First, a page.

Any homeowner knows that a termite infestation is something to be avoided at almost any cost, as the damage they can cause to the wood fittings in your home, both structural and ornamental, can be utterly catastrophic. Treating the wooden components of a home to resist termite invasion is usually achieved by saturating the wood with insecticidal chemicals such as acetamiprid or permethrin, or else by the insertion of solid boron rods into the wood that are activated by natural humidity and soak into the wood over time.
However, there are a number of downsides to this approach. A bodged termite treatment can contaminate the interior of your home with chemical vapours that can cause rashes, breathing difficulties and severe allergic reactions. They can also contaminate the groundwater and any drinking water wells near the home, which can cause illness and spread rapidly, not to mention bringing down a nightmare of legal problems. Manufacture of these chemicals is also decidedly unfriendly to the environment in general.
Of course, such catastrophic failures in treatment safety are very rare, but if you don't want to run the risk, or are more environmentally conscious, there are a number of other measures you can do for termite control.
These measures are simple, effective, and should be undertaken even if you've chosen chemical treatment.
- Remove all sources of unwanted damp and standing water, by fixing leaking pipes and tanks and unblocking gutters and drains.
- Remove dense vegetation from around the walls and immediate exterior of your home, as dense foliage creates a damp, sheltered place for termites to thrive.
- Keeping firewood and other large wooden objects away from the home is essential; stacks of firewood in particular are notoriously welcoming breeding grounds for a new termite colony. Remove tree stumps and roots.
- If you maintain flowerbeds around your home, a relatively sparse arrangement of ornamentals shouldn't provide much shelter for termites. However, avoid using mulch as possible, as this provides a loose, easily-dug nesting area packed with moisture and nutrients.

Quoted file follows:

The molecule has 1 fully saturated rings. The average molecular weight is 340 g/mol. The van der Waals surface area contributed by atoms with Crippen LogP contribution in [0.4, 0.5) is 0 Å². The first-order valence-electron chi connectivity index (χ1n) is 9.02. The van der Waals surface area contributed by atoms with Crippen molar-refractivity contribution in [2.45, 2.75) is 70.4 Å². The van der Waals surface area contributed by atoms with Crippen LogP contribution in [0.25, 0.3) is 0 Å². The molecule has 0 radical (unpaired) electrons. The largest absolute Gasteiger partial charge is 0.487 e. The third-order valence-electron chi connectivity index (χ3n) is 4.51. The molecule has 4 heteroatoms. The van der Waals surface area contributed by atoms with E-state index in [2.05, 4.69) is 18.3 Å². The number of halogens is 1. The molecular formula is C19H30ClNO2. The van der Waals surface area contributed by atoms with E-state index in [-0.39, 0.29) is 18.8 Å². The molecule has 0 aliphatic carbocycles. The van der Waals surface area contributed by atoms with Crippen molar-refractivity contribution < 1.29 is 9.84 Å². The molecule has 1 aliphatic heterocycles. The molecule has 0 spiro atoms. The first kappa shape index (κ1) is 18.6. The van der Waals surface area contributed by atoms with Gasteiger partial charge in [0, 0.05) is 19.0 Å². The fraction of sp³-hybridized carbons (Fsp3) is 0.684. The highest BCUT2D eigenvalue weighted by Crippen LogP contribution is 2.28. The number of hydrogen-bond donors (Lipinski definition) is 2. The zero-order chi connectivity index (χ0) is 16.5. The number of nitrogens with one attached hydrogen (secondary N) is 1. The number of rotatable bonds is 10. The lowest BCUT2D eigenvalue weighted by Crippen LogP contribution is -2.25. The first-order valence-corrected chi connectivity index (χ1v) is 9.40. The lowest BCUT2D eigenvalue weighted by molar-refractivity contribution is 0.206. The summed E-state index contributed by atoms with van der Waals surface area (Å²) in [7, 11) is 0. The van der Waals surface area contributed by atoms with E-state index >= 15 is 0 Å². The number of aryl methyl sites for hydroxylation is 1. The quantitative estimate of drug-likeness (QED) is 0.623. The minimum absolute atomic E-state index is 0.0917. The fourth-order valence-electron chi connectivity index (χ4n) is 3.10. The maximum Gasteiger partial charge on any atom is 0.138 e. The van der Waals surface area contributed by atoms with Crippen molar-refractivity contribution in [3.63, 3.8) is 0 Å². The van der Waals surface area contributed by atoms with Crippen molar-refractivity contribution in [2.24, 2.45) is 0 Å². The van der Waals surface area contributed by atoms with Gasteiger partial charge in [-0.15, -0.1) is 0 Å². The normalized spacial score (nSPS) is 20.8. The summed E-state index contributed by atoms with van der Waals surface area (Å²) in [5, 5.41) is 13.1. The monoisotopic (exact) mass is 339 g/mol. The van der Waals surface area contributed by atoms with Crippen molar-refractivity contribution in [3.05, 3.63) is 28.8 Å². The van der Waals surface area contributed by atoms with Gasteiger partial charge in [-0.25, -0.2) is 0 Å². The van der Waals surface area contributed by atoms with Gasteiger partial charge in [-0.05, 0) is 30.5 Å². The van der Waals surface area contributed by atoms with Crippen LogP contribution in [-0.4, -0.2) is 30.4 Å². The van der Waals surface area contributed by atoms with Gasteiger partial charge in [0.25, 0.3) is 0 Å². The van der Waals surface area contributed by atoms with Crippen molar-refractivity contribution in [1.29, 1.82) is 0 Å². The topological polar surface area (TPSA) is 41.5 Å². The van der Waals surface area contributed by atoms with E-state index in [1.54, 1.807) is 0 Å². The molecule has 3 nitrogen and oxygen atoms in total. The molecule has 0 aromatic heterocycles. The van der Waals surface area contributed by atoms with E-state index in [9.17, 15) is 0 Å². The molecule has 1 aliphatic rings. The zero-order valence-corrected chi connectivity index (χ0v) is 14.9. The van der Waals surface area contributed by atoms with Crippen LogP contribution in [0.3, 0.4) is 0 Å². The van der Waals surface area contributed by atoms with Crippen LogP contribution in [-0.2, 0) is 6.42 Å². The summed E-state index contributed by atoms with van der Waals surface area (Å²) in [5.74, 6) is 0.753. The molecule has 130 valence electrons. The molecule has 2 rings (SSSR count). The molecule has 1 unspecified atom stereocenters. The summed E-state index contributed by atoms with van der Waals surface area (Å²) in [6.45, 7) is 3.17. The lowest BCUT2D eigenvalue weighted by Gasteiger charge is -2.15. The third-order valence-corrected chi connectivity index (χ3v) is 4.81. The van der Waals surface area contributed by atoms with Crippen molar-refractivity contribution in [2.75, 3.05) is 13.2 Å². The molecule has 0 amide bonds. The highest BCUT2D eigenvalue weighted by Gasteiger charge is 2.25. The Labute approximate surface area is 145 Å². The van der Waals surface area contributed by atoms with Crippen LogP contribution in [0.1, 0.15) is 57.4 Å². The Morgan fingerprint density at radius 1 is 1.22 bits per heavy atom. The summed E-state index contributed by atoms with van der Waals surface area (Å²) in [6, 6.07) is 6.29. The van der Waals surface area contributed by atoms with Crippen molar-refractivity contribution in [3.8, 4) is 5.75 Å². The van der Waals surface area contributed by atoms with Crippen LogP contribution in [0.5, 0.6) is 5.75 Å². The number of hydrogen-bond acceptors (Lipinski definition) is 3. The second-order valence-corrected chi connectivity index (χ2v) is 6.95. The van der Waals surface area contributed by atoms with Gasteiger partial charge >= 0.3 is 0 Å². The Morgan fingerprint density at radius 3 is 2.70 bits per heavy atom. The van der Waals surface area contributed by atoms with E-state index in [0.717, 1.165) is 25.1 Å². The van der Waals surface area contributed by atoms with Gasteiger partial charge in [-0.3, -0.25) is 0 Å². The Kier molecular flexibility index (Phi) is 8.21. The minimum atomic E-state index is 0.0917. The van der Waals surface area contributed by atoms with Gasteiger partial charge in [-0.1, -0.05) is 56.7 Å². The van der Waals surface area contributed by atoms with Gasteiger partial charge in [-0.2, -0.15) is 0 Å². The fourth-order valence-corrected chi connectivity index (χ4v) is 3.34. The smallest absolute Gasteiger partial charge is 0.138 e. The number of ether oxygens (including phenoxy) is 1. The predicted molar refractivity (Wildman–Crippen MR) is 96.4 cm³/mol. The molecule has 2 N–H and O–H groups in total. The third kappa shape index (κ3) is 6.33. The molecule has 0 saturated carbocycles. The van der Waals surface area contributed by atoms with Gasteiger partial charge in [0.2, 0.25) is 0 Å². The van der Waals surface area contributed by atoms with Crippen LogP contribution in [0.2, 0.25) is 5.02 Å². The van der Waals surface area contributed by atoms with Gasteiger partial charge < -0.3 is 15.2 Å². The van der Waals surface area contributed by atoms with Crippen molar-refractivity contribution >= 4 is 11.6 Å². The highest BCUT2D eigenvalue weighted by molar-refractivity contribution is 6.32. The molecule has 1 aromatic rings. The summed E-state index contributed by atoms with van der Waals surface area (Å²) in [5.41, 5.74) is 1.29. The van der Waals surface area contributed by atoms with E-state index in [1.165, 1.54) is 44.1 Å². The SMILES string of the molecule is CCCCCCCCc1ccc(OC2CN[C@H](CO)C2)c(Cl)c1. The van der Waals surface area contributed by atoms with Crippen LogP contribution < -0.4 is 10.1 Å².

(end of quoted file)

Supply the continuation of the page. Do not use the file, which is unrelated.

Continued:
It may seem a little primitive, but erecting simple, inedible barriers between your vulnerable wood and the termites outside can be remarkably effective.
- Concrete slabs buried around your home are a cheap, effective deterrent for subterranean termite swarms, but it is possible for some species of termite to dig beneath them.
- Stainless steel mesh can supplement these slabs, and can also be placed within the walls of your home to form a secondary barrier. However, it is more expensive.
- The most expensive and most effective barrier material is copper sheeting. Bought in wafer thin sheets backed with polyethylene or other plastics, thorough shielding of your foundations, pipes and other entry points is very effective and will last for decades. As another bonus, copper's natural insecticidal qualities mean that any termites that get too close to it will be weakened or even killed by it.
The ol' bait and switch
If you're not averse to using a small amount of insecticide in a way that is highly unlikely to contaminate anything, consider using termite bait. The process is fairly simple: untreated segments of wood are buried around your home, and checked periodically (ideally weekly) for termite damage. If termites are detected, the damaged wood is then replaced by wood treated with a potent, slow acting toxin. This is carried back to the next by worker termites, which ideally leads to the entire colony being poisoned.
This method eliminates potential contamination within the home, and is inexpensive to accomplish. However, you will have very little way of knowing if it's worked or not, and there is still a small chance of soil and groundwater poisoning if heavy rains hit.
Nematodes are microscopic, worm-like creatures, and some species like to cause nasty infections in humans - but some of the species that don't like to kill termites instead. Anti-termite nematodes are generally sold in powder or cake-like colonies, and are simply washed into a termite nest or mound with running water. Once inside, they infect the termites, spreading quickly and lethally. These treatments are very effective, but can be expensive and oddly hard to get your hands on. Additionally, they will also attack other insects they come across - wood-boring weevils will bite the dust, but so will harmless ground beetles, woodlice and caterpillars
For more information, check out companies such as